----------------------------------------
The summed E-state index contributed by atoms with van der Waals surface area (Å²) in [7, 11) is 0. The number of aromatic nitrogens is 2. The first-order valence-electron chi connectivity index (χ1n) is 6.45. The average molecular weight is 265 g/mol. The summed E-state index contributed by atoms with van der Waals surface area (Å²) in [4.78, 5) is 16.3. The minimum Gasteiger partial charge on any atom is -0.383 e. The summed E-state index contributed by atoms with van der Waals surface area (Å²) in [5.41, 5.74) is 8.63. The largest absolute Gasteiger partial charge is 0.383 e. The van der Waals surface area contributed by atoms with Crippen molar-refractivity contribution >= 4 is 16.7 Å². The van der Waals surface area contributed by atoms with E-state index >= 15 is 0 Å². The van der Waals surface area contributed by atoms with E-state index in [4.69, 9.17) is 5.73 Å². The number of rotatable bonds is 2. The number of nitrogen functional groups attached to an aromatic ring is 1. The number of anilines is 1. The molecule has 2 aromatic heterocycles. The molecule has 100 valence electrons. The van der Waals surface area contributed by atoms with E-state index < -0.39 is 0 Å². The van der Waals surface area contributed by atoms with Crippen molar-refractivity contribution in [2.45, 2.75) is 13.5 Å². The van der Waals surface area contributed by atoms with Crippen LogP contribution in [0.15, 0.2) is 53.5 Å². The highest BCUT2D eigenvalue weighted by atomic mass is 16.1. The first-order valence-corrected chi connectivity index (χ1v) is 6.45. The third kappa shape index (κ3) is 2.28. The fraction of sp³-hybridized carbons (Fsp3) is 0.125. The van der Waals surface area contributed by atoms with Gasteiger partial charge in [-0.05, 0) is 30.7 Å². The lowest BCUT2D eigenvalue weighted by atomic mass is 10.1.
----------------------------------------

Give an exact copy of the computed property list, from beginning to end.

The summed E-state index contributed by atoms with van der Waals surface area (Å²) in [7, 11) is 0. The number of aromatic nitrogens is 2. The first-order valence-electron chi connectivity index (χ1n) is 6.45. The average molecular weight is 265 g/mol. The summed E-state index contributed by atoms with van der Waals surface area (Å²) in [4.78, 5) is 16.3. The minimum Gasteiger partial charge on any atom is -0.383 e. The summed E-state index contributed by atoms with van der Waals surface area (Å²) in [5.41, 5.74) is 8.63. The largest absolute Gasteiger partial charge is 0.383 e. The van der Waals surface area contributed by atoms with Crippen molar-refractivity contribution >= 4 is 16.7 Å². The van der Waals surface area contributed by atoms with E-state index >= 15 is 0 Å². The van der Waals surface area contributed by atoms with E-state index in [4.69, 9.17) is 5.73 Å². The number of rotatable bonds is 2. The number of nitrogen functional groups attached to an aromatic ring is 1. The number of anilines is 1. The molecule has 2 aromatic heterocycles. The molecule has 100 valence electrons. The van der Waals surface area contributed by atoms with E-state index < -0.39 is 0 Å². The van der Waals surface area contributed by atoms with Crippen molar-refractivity contribution in [2.45, 2.75) is 13.5 Å². The van der Waals surface area contributed by atoms with Crippen LogP contribution in [0.15, 0.2) is 53.5 Å². The highest BCUT2D eigenvalue weighted by atomic mass is 16.1. The first-order valence-corrected chi connectivity index (χ1v) is 6.45. The third kappa shape index (κ3) is 2.28. The fraction of sp³-hybridized carbons (Fsp3) is 0.125. The van der Waals surface area contributed by atoms with Gasteiger partial charge in [-0.05, 0) is 30.7 Å². The lowest BCUT2D eigenvalue weighted by atomic mass is 10.1.